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Virginia Tech researchers who have been closely monitoring drinking water in Flint, Mich., said April 13 that residents need to flush more water through their pipes to help the city speed its recovery from persistently high levels of lead.
The water additives that would "re-scale" corroded pipes in the water system, thereby preventing lead from leaching into the water, are not reaching the pipes because people in Flint don't want to pay for contaminated water that they can't use.
The latest sampling showed Flint with a lead level of 22.8 parts per billion — an improvement from the 28.5 ppb recorded in August. U.S. Environmental Protection Agency standards for lead set an action level of 15 parts per billion for 90 percent of the homes in a community.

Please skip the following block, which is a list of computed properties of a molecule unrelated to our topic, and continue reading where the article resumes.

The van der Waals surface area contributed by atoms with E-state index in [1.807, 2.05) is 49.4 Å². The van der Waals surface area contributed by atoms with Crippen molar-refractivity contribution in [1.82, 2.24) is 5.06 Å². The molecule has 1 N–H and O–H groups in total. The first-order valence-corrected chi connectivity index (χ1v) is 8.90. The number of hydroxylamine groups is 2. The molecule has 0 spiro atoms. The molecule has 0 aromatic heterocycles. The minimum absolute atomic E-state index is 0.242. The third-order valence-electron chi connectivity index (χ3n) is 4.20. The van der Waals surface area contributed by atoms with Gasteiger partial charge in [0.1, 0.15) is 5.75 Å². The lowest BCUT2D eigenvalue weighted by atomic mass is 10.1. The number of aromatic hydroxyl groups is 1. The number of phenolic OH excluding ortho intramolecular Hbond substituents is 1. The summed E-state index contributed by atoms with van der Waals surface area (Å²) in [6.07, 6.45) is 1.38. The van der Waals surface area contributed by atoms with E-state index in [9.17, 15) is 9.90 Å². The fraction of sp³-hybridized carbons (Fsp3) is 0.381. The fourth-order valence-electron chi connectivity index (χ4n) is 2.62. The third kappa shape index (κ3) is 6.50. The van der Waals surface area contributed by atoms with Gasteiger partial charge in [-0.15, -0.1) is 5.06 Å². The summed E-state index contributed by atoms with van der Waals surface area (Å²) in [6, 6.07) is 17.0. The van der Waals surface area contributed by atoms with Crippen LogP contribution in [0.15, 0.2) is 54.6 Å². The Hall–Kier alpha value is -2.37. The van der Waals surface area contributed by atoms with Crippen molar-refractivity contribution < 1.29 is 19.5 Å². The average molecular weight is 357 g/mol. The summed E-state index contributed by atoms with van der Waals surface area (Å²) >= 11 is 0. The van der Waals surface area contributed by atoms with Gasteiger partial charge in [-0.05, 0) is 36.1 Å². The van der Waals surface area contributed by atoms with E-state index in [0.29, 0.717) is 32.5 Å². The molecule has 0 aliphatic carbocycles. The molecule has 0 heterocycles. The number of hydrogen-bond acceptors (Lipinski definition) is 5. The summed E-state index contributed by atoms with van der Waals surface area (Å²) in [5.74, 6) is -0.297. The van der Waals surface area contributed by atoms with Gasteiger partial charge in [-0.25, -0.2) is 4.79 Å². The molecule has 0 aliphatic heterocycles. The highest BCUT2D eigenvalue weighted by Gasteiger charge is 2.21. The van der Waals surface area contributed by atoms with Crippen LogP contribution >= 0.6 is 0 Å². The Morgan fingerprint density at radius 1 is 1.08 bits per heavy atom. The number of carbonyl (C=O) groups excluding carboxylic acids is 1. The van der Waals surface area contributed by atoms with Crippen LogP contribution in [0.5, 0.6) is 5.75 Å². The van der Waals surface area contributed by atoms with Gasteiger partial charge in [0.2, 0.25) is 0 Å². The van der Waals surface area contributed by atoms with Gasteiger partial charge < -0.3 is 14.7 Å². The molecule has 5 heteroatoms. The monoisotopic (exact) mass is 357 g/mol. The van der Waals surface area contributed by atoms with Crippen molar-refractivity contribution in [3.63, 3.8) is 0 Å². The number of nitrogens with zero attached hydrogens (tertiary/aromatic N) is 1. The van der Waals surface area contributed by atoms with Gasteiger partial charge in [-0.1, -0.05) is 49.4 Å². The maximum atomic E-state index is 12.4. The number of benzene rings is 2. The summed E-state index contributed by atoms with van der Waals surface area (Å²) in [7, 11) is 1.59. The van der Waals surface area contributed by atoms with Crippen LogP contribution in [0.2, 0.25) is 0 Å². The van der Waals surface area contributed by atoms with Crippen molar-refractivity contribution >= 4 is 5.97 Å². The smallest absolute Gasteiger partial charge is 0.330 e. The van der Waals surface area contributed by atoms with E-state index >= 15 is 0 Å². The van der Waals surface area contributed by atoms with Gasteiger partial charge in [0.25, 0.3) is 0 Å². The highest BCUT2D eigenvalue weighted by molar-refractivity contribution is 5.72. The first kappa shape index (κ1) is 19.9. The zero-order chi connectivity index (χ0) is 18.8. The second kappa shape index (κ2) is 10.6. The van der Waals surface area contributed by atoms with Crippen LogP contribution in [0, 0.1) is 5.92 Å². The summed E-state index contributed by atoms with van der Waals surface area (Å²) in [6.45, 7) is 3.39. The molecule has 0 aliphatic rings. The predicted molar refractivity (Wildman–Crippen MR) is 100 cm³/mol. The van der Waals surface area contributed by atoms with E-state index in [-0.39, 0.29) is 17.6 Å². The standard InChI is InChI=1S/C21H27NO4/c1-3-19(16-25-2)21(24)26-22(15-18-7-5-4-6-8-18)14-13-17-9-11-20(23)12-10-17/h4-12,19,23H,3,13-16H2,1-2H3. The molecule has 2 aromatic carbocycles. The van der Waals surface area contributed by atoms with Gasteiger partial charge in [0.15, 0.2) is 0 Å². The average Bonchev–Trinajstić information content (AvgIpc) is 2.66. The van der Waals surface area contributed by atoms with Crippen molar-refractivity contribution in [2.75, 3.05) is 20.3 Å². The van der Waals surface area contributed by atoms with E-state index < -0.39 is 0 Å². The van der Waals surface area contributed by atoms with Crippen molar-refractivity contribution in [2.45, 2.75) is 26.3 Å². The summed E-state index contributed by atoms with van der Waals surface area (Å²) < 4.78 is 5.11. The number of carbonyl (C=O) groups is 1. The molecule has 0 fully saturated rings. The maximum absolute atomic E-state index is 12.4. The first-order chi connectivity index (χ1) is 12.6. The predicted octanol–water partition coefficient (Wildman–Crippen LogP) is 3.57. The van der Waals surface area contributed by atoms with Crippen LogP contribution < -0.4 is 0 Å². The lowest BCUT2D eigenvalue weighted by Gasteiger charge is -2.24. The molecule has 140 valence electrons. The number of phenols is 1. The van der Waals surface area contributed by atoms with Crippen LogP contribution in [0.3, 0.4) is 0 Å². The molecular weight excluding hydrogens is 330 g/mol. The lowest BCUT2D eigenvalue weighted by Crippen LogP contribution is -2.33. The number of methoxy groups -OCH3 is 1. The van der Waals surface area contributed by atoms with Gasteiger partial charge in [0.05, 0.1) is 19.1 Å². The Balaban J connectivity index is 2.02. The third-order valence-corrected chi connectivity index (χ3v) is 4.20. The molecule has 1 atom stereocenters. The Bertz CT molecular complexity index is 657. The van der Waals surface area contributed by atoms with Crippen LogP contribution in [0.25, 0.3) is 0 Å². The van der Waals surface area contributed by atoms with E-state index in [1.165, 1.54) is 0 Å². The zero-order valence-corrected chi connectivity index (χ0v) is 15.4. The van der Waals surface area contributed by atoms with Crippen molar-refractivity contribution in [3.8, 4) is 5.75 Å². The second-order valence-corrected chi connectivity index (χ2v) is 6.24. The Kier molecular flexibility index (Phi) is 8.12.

More details here.
Source: The Detroit News
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